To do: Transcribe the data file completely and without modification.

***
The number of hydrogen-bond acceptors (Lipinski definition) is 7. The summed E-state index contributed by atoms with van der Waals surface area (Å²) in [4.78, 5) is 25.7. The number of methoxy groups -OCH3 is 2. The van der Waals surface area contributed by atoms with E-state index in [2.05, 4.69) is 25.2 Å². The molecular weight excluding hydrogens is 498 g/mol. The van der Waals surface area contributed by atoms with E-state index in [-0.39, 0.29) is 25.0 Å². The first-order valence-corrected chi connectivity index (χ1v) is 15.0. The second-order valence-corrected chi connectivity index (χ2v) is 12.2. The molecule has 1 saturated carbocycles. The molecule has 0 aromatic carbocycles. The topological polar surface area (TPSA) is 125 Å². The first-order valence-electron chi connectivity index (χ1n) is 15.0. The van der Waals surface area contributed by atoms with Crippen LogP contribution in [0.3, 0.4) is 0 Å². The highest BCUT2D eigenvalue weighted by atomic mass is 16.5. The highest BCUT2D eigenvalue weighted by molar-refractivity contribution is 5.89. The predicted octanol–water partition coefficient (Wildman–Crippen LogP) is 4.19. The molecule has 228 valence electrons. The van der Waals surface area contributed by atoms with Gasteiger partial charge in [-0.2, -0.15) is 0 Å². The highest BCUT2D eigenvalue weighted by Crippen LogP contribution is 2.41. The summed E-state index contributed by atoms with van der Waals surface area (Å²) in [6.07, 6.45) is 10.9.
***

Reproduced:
The number of hydrogen-bond acceptors (Lipinski definition) is 7. The summed E-state index contributed by atoms with van der Waals surface area (Å²) in [4.78, 5) is 25.7. The number of methoxy groups -OCH3 is 2. The van der Waals surface area contributed by atoms with E-state index in [2.05, 4.69) is 25.2 Å². The molecular weight excluding hydrogens is 498 g/mol. The van der Waals surface area contributed by atoms with E-state index in [-0.39, 0.29) is 25.0 Å². The first-order valence-corrected chi connectivity index (χ1v) is 15.0. The second-order valence-corrected chi connectivity index (χ2v) is 12.2. The molecule has 1 saturated carbocycles. The molecule has 0 aromatic carbocycles. The topological polar surface area (TPSA) is 125 Å². The first-order valence-electron chi connectivity index (χ1n) is 15.0. The van der Waals surface area contributed by atoms with Crippen LogP contribution in [0.3, 0.4) is 0 Å². The highest BCUT2D eigenvalue weighted by atomic mass is 16.5. The highest BCUT2D eigenvalue weighted by molar-refractivity contribution is 5.89. The predicted octanol–water partition coefficient (Wildman–Crippen LogP) is 4.19. The molecule has 228 valence electrons. The van der Waals surface area contributed by atoms with Gasteiger partial charge in [-0.2, -0.15) is 0 Å². The highest BCUT2D eigenvalue weighted by Crippen LogP contribution is 2.41. The summed E-state index contributed by atoms with van der Waals surface area (Å²) in [6.07, 6.45) is 10.9.